|Office of the Chancellor / Public Affairs||
Wednesday, June 9, 2004
Bakersfield Californian 6-9-04
For an almost completely blind graduate student, a university like Cal State Bakersfield is just the right size.
As Adiel Uzabakiriho walked between classroom buildings Tuesday with the help of someone guiding him by his arm he could easily point out which building was which.
"That's D-D-H," he said, gesturing toward Dorothy Donahoe Hall.
That building is where many of his classes are held -- so it was an easy one. But he knows what most of the buildings are without ever seeing any of them.
"I came here because the campus is small. I was able to memorize it. Those big campuses like San Diego are too much for me to manage," Uzabakiriho said.
When Uzabakiriho graduates this Saturday, school officials believe he will be the first visually impaired student to earn a master's degree from the university, said Patrick Choi, assistant director of disability services.
He is one of just five blind or visually impaired students currently enrolled.
The Rwandan moved to the United States in 1988, before he lost his eyesight, to study music. Two years later a civil war began in his homeland. He lost more than a dozen relatives in the war.
He had been studying music with plans of teaching at a Rwandan university. But the university was destroyed in the fighting.
With no life to return to in Africa he stayed in the United States and changed his undergraduate major to nursing, a more employable job, he said.
Then in 1995 he slowly began losing his eyesight. Uzabakiriho underwent seven surgeries including cornea transplants, but his eyes got worse.
By the end of 1997 he had lost almost all his eyesight. Uzabakiriho has only very slight peripheral vision in his right eye, allowing him to make out shapes and perceive light.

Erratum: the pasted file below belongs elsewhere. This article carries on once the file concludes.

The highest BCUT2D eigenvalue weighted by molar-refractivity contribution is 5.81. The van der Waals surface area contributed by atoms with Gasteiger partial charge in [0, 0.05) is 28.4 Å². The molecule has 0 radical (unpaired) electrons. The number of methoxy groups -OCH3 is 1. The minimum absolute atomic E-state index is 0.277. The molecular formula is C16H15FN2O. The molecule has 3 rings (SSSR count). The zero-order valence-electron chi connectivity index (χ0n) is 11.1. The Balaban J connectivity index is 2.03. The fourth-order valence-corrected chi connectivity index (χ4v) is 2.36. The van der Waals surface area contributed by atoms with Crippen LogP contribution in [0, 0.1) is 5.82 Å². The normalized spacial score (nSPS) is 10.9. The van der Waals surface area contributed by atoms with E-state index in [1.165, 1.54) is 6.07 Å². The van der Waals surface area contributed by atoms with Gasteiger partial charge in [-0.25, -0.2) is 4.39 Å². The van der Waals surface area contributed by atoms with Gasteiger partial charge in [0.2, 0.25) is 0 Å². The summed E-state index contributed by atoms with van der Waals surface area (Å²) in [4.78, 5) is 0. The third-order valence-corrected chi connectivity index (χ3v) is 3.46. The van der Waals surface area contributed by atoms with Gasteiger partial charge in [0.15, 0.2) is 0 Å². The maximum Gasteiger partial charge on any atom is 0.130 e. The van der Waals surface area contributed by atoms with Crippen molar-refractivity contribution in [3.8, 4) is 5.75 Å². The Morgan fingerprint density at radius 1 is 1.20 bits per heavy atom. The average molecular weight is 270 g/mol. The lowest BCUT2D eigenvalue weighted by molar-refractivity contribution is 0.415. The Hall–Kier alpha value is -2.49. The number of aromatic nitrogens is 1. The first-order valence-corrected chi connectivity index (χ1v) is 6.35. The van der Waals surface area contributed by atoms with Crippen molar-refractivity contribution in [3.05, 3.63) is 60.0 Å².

Since nurses must see, he changed his major again, to sociology. He graduated in 1999 with a bachelor's degree from Cal State San Bernardino.
His master's degree will be in social work and he'll start a Ph.D. program at Loma Linda University this summer.
He turns 40 in August and is planning on taking four years to complete his doctorate degree. He hopes to teach at a university after that.
"He's worked very hard," said Cal State's director of disability services, Janice Clausen. "He doesn't let the fact that he can't see be a barrier."
Technology is a big help.
Uzabakiriho uses audio books and has computer software capable of translating printed books into spoken words. He spends a lot of time scanning pages into his computer.
He writes his research papers with a computer program that can speak his typed words back to him, allowing him to proofread his work.
Friend Connie Manning will graduate with Uzabakiriho this weekend. They take many of the same classes together and she sometimes drives him home.
"He's just an amazing man," Manning said. "I think everyone is impressed with him. He is very thoughtful and kind. He never says a crass word about anyone. He has contributed to our learning so much."
Uzabakiriho said he has been inspired by other successful visually impaired people and hopes to himself inspire others. He said there is some chance with medical advancements that he will see again one day, but he won't count on it.
"My doctor always says not to give up hope," Uzabakiriho said.
"Whether or not I see again in the future, it doesn't make a difference.
I still have accomplished goals like anybody else. I just finished my
master's degree, like anybody else."
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